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Two Routers:
Router A:

  1. F0/0 with a public IP to the internet: 12.12.12.12
  2. F1/0 which is a LAN: 10.10.10.1
  3. S0 which is one of a point to point connection: 192.168.1.1

Router B:

  1. S1 which is the other end of the point to point 192.168.1.2
  2. F2/0 which is the LAN: 10.10.20.1

How can I set up nat (overloading) so that traffic from router B (The 10.10.20.1 Lan) can use the F0/0 internet connection on router A?

Is it all done on router A?

I would think it works like this: I just set F0/0 to nat outside, and S0 to nat inside, and add the 192.168.1.* network to the ACL for the nat overload rule? But I never done this set up before...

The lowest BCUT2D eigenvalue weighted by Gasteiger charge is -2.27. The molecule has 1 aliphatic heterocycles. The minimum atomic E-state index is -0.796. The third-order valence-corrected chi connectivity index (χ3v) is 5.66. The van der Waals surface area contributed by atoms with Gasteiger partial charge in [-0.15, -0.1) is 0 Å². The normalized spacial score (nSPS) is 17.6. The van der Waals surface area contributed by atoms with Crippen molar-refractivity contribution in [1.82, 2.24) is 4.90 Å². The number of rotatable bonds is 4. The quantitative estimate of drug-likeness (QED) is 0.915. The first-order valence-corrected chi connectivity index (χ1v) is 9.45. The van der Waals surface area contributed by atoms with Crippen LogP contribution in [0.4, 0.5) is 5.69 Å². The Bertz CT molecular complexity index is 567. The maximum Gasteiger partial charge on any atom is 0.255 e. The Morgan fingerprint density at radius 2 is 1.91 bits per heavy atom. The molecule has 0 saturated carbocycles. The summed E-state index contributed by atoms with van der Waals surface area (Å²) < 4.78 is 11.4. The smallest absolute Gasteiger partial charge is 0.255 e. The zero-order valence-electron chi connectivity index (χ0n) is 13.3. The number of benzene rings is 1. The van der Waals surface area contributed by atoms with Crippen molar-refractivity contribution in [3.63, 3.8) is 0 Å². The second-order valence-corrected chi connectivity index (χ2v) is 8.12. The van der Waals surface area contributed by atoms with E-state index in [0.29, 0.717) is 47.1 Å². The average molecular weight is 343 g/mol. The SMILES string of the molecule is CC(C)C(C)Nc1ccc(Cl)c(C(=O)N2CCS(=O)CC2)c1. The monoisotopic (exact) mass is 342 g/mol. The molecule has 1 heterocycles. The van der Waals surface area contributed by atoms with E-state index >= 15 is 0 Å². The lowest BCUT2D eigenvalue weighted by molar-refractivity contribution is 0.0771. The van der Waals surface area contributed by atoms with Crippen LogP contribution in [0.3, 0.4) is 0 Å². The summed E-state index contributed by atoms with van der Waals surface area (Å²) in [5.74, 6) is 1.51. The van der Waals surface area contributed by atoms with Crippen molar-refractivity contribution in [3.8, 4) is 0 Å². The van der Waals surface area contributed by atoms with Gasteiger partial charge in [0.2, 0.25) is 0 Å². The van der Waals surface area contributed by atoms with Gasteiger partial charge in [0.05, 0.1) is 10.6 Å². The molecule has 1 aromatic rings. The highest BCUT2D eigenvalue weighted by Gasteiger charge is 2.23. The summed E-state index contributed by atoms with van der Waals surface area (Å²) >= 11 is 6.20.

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1 Answer

up vote 2 down vote accepted

You're on the right track. Yes, it is all done on Router A. You will want both F1/0 and S0 to have ip nat inside on them. The ACL on Router A's ip nat inside source command should include both 10.10.10.x and one of the following:

  1. If Router B is doing NAT on its own, so Router A only ever sees traffic from 192.168.1.2, you need to add 192.168.1.2 (or 192.168.1.0/30) to the ACL.
  2. If Router B is not doing NAT, (which it probably isn't), then you need to add 10.10.20.x to the ACL (and probably also 192.168.1.2 if Router B needs to talk to the Internet).

Basically, the ACL just needs to cover any source IP you want to NAT as it appears to Router A when it enters an interface with ip nat inside on it. Traffic from the Router B LAN will be seen by Router A as 10.10.20.x (unless Router B does its own NAT overload).

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Ya, router B will not being do NAT, but good thinking! This all makes sense to me, thank you. –  Kyle Brandt Oct 6 '09 at 19:32
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